These people have transformed the political culture here into such a money-crazy affair that except you are in the billionaire class, there is no way you can compete for the presidency of Nigeria. You will need truckloads, planeloads or shiploads of naira to buy support and votes, as well as buy the security agencies and INEC to “win”.

Not to talk of the grassroots, how many hundred of millions you are expected to give away to rented crowds and mobilisers — all of these amount to the “logistics” you have to budget into your expenses for the campaign. And if you lose, you perish.

Behind this intimidating prospect, it would be easier to talk about the candidate you don’t want, than the one who is likely to do better on the job. Many people have tried to join the billionaire class in order to work from within them to change the system, but they have ended up being sucked into the maelstrom of corruption. We know a good number of them who cannot sound correct anymore because they have been compromised.

The issue therefore is not why a credible alternative is not on offer yet, the real question is who will foot his bill? There is no responsible and credible Nigerian today with integrity and patriotism who have the money to contest the presidency and win. He must either belong to the billionaire club or is sponsored by those who have a vice-grip on this nation’s wealth. And you know what to expect from such a candidate. This is the futility of trying to look for credible alternative candidates outside the rich and ruling political class.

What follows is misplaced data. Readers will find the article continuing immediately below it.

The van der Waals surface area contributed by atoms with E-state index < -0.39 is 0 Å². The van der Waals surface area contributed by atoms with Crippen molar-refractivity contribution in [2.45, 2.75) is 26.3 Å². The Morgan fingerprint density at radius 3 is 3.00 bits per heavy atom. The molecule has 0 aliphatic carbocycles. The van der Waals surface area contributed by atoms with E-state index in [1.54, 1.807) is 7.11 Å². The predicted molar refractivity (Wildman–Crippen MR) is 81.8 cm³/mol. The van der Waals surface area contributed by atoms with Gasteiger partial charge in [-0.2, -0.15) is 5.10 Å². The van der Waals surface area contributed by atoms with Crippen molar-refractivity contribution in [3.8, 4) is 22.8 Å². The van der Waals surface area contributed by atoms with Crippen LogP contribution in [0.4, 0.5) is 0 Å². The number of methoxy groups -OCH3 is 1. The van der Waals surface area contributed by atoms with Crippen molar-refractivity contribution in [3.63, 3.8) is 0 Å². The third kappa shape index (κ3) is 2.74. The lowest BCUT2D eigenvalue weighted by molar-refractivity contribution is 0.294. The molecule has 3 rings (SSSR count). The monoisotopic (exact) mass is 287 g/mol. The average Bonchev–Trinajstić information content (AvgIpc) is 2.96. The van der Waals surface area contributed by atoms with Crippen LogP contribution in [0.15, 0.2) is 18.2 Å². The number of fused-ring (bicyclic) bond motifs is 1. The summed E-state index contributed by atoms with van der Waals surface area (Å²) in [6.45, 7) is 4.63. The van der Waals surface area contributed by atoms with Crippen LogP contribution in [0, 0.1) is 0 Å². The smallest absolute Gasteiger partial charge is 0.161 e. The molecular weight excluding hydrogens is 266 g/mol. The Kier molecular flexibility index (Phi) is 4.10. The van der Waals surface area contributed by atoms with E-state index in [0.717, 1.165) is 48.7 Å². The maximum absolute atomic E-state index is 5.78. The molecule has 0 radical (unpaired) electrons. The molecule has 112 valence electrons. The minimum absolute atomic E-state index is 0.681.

Back to 1979; Nigeria’s political system at that time was so open and vibrant you didn’t have to be rich to contest. Professor Ambrose Alli was not rich yet he won in old Bendel State. Alhaji Lateef Kayode Jakande won Lagos while Bisi Onabanjo won Ogun in spite of the fact that both were relatively poor journalists, but they contested and won in a political environment where the people who wanted them to rule contributed the money for their campaign.

Similar situation replicated itself in the victory of Balarabe Musa in the old Kaduna State.
Above all, Shehu Shagari who became President in 1979 did not use his money for the contest. His people and party supporters funded his campaign. It was a pleasantly different environment entirely.

As far back as 31 years ago, Nigeria was as politically mature as America on that premise. The money Barrak Obama needed to win the presidential election in America last year was contributed by voters who believed that he was the right candidate to move America forward.
Today in Nigeria, the very opposite is the case since 1999, and it is getting worse.

We are already hearing of individuals being mobilised with N250 million to seek support for a candidate being proposed for the 2011 presidential election. In 1998, we heard of those who gave an initial sum of N300 million to a candidate. We will never know how many billions of naira are being wasted by presidential candidates at all levels. But what we do know is that increasingly, the Nigerian presidency is up for sale, and only the highest bidder and/or “spender” can win.

In this type of atmosphere, to think and talk of a credible alternative to what’s already on offer is far too tortuous to imagine. Presidential election for 2011 is a minefield. There will be “casualties.”